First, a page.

When the world was in the throes of World War II, the iconic image of Rosie the Riveter helped to encourage as many as 6 million American women to leave their homes and enter the workforce.
Their move into factories and other commercial industries forever changed the face of the American economy, leaving an indelible mark that would last for generations.
As we moved through the latter half of the 20th century, women remained a critical part of the industrial economy that made the US a modern-day superpower.
Now, as the 21st-century economy completes a shift away from the industries of the past and toward information and technology-driven future.
Women are once again finding themselves excluded, despite already being a major part of developing that future.
The problem that’s causing it exists throughout the developed world, and it’s the fact that not enough women are pursuing careers in STEM-related fields. The reasons for it are many, but the effect is dramatic.
As of 2015, US government data indicated that women made up a scant 24% of the STEM-related workforce, despite making up 47% of all other professions.
The problem begins early, too, with a Microsoft study finding that while girls do tend to show the same level of interest in STEM-related work by the age of 11 as boys, they tend to lose interest by the time they reach 15.
For those reasons, it’s up to all of us working in STEM fields to do our part to support our female co-workers and encourage greater participation for those considering a career in STEM. Here are four ways we all can do that.
1) Give Credit Where It’s Due
As programmers, we should all be familiar with what it’s like to work hard on challenging code, either alone or within a team, only to see someone else claim credit for the eventual breakthrough.
In most cases, a bruised ego and some hurt feelings are the only lasting effects.
For women in STEM fields, however, the effect of such events is cumulative – robbing them of their ability to advance.
That’s why one of the keys to supporting women in STEM is to make sure they get credit for their ideas and hard work and to stand up against those who would rob them of it.
2) Make an Effort to Form Inclusive Networks
In programming circles, it’s easy to fall into cliques and professional networks that tend to function more like fraternities than they do industry organizations. For women in the field, this feels like an implicit barrier that’s difficult to overcome.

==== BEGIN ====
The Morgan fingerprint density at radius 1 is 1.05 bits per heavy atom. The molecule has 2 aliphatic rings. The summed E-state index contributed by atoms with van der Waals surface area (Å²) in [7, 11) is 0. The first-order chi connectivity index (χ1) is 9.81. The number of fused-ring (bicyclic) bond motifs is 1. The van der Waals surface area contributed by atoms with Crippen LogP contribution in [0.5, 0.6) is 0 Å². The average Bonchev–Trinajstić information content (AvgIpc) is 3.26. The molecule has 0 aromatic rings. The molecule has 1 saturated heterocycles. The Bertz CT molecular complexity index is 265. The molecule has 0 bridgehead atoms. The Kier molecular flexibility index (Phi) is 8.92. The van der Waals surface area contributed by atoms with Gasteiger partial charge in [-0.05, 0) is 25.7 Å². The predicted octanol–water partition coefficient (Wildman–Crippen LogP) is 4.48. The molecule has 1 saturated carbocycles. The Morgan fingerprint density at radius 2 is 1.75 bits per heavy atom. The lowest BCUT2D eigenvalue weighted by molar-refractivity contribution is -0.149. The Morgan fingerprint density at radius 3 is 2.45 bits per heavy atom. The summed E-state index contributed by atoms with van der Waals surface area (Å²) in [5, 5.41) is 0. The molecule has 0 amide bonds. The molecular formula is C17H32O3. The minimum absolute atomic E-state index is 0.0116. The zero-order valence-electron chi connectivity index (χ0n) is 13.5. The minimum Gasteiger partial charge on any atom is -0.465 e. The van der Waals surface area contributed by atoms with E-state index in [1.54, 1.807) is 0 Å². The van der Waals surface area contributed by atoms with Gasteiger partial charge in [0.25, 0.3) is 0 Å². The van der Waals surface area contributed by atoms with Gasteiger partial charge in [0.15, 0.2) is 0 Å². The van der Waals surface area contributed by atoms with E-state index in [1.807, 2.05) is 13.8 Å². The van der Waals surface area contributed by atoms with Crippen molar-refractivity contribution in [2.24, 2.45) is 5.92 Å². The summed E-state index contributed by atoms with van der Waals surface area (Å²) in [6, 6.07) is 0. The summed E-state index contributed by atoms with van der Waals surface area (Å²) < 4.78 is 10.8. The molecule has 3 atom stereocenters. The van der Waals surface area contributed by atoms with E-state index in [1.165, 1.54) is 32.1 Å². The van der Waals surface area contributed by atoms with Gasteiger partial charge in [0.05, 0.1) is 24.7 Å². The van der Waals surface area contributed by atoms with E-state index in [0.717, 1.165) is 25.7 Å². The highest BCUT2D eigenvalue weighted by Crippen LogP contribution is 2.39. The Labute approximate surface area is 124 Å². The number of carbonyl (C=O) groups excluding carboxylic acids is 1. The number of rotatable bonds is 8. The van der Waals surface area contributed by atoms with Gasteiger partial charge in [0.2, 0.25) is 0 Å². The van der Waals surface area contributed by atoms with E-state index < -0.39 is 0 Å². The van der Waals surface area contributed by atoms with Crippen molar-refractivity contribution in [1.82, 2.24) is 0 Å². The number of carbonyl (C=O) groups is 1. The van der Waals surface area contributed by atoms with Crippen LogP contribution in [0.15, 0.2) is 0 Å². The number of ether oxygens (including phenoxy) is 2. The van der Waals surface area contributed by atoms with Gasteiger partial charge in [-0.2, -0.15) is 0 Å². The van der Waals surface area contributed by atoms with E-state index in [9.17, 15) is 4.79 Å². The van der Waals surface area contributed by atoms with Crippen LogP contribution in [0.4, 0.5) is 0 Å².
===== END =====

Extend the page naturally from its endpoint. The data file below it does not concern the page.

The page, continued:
The problem is that most of us don’t recognize when it’s happening, let alone have the presence of mind to do anything about it. Here again, a proactive approach is needed.
Make an effort to reach out to the women at the periphery of your professional circles, and encourage them to make some connections.
Let them know that you’re on their side and that they can feel free to voice their concerns if they’re being excluded or otherwise marginalized.
When doing this, make sure, to be honest, and pull no punches – if the concerns are valid, treat them as such. If not, say so. Otherwise, your well-meaning efforts can come off as little more than patronizing, empty gestures.
3) Be a Mentor
Most successful programmers have had a need at one time or another to reach out to more experienced colleagues for help.
The fact of the matter is that the scope of the knowledge one needs to succeed in the field can’t be learned from books and classes alone.
In some cases, nothing but the real-world experience will do the trick. For most male programmers, finding a mentor is simple. However, for many women, that’s not the case.
For that reason, it’s important for all successful members of the STEM fields. Both men and women – to volunteer their time to be mentors for the next generation.
Get involved with STEM mentoring organizations if you can, or approach the HR department of the company you work for to encourage them to form a mentoring program to help new hires get acclimated and get ahead.
4) Be Authentic
Although it may sound like obvious advice, one of the best ways that we can collectively solve the problem of a lack of women in STEM is to make sure we treat everyone equally – no matter their gender.
It sounds simple in theory, but in practice, it tends to be harder. In a professional context, the key to doing this is to be as authentic as you can in every interaction you have.
As we all know, we programmers tend to be a, let’s say – interesting breed. We say funny things. We write a funny code.
Your female counterparts are no different. They’re just as likely to embrace the quirky developer lifestyle and persona you’ve come to expect from your male colleagues.
For that reason, it should be simple to find some common ground and get over whatever implicit or explicit biases you might harbor.
5) Be a Part of the Solution
The bottom line here is that it’s up to all of us to make sure that women get to take their place in the STEM-heavy economy of the future.
Last time around, it took a world war to shake up the status quo and begin a movement toward greater economic gender equality.
If we all pitch in and do our part, we shouldn’t need anything so dramatic to happen this time around. All that we have to do is be conscious of the problem.
Make efforts like those mentioned here and the rest will take care of itself. How long it takes and how well we succeed is entirely up to us.